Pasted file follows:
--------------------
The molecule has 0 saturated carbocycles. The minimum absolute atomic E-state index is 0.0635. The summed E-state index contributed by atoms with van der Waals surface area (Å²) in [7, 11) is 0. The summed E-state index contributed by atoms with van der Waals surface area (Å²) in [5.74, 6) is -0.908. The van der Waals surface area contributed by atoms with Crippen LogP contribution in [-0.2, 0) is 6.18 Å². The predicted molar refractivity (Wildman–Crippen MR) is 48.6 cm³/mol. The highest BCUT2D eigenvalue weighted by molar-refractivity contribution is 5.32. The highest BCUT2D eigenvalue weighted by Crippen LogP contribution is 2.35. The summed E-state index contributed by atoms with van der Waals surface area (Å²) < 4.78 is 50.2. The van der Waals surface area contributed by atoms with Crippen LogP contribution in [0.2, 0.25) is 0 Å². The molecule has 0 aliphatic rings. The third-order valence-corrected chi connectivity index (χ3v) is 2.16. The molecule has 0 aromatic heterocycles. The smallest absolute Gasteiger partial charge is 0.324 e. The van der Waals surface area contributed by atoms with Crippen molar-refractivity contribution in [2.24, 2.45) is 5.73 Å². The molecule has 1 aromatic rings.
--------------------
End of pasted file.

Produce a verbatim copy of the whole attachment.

The molecule has 0 saturated carbocycles. The minimum absolute atomic E-state index is 0.0635. The summed E-state index contributed by atoms with van der Waals surface area (Å²) in [7, 11) is 0. The summed E-state index contributed by atoms with van der Waals surface area (Å²) in [5.74, 6) is -0.908. The van der Waals surface area contributed by atoms with Crippen LogP contribution in [-0.2, 0) is 6.18 Å². The predicted molar refractivity (Wildman–Crippen MR) is 48.6 cm³/mol. The highest BCUT2D eigenvalue weighted by molar-refractivity contribution is 5.32. The highest BCUT2D eigenvalue weighted by Crippen LogP contribution is 2.35. The summed E-state index contributed by atoms with van der Waals surface area (Å²) < 4.78 is 50.2. The van der Waals surface area contributed by atoms with Crippen LogP contribution in [0.2, 0.25) is 0 Å². The molecule has 0 aliphatic rings. The third-order valence-corrected chi connectivity index (χ3v) is 2.16. The molecule has 0 aromatic heterocycles. The smallest absolute Gasteiger partial charge is 0.324 e. The van der Waals surface area contributed by atoms with Crippen molar-refractivity contribution in [2.24, 2.45) is 5.73 Å². The molecule has 1 aromatic rings.